- Ensure that laser product labels include a statement that the device complies with 21 CFR (the Code of Federal Regulations) Subchapter J (per an American Academy of Ophthalmology recommendation)
Things To Consider To Enhance Child Safety
Eliminate danger and potential harm to your child (Source: https://nationaltoday.com/safe-toys-and-gifts-month/):
- Inspect toys before purchasing
- Look for sharp points, edges, and parts that can fly off.
- Check for durability should a child attempt to break, crush or pull toys apart.
- Do not give toys with ropes, cords, or heating elements
- Make sure crayons and markers are labeled “nontoxic.”
- It is important to NEVER give small toys with removable magnets or “button” batteries. These can cause serious injury or even death if ingested.
- Make sure the toy is age-appropriate
- You must keep in mind that not every toy is meant for every child.
- Keep in mind the child’s age and development level (most toys offer an age range for guidance).
- If shopping for infants and children with special needs, look for toys that appeal to the senses (sound, light, movement, texture, etc.)
- Remember the rule: If the piece can fit in a toilet paper roll, it is not meant for children under 3 years of age.
- Spread the word. Even the best parents can get it wrong.
- It’s crucial to share your knowledge about unsafe toys with fellow parents, grandparents, babysitters, etc.
Why Safe Toys Are Important, To Prevent Eye Injuries and Blindness (Source: PublicHealthMAPS.org)
- It alerts us to choking hazards
- Choking is a major risk for children when playing with toys — specifically when they’re under 3 years old. Let’s thoroughly inspect the level of choking risk for each toy we give.
- Many toy manufacturers have put child safety first. However, adult supervision is the best way to manage and reduce risk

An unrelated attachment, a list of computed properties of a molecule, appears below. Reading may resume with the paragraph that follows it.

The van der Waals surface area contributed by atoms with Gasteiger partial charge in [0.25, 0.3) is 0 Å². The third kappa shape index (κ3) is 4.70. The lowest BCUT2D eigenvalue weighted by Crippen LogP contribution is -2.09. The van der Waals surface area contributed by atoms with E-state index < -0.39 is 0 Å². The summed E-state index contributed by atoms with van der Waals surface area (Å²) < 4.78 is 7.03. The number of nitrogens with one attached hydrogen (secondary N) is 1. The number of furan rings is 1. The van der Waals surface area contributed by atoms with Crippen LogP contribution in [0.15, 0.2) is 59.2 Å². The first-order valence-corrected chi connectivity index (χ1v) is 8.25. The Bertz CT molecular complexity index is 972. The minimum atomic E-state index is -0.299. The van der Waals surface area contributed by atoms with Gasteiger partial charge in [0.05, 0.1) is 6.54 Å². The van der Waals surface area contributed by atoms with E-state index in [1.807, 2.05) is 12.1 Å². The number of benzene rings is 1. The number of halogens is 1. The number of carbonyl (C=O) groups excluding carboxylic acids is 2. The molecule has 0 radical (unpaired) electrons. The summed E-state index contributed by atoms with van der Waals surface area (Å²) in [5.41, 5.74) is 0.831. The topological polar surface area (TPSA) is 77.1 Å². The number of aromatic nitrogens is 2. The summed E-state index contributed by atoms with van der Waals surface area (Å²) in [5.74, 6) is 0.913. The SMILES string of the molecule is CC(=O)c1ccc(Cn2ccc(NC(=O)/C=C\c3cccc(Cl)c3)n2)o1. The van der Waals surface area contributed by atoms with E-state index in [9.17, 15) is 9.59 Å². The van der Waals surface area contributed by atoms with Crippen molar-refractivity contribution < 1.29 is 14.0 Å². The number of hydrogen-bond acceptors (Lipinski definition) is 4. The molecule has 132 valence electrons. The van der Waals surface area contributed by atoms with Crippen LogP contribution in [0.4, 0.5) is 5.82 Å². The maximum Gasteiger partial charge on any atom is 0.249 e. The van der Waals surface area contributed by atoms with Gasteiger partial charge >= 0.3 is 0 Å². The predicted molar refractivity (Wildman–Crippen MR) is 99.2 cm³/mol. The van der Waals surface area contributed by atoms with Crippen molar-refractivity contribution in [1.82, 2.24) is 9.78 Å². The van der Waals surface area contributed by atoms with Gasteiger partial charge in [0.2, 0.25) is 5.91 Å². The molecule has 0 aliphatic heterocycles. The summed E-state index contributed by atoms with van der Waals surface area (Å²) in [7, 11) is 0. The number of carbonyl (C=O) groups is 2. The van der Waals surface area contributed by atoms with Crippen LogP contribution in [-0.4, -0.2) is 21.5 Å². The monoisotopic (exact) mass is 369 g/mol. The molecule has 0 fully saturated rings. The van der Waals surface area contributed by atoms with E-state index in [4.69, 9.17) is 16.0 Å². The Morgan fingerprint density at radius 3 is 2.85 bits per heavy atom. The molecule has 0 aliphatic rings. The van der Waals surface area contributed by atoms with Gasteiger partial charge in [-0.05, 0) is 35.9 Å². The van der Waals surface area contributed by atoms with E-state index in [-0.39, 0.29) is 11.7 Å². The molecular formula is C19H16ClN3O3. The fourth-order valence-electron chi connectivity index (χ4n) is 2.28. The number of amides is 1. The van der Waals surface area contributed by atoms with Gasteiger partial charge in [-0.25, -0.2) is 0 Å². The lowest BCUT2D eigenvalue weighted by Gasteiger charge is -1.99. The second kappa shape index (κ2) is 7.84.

- Employees, buyers, and managers must make sure that the toys have an American Society for Testing and Materials (ASTM) label. This means that the toy has met the national safety standards.
- The corks in champagne bottles can release at almost 50 mph, and the force can be strong enough to cause major damage to the eye.
- Aim the bottle away from your own or others’ eyes to avoid injury.
- Fireworks are not common during the Holiday Season and Christmas. However, it is important to practice safe fireworks protocols.
This Christmas 2021 and the Holidays are special this year when you compare them to Christmas 2020. We were amid COVID-19 and were limited to how we celebrated with family and loved ones. This year there we can expect a higher level of excitement and engagement during this special time of the year. It is important to note that parents, family members, and love ones need to be careful and safe to make sure the toys fit each child’s needs when purchasing gifts for children.
If you experience any eye injuries during this joyful time contact us immediately so that we can give you, your child, or your family member the care they need.
We wish you and your family a Merry Christmas and Happy Holidays.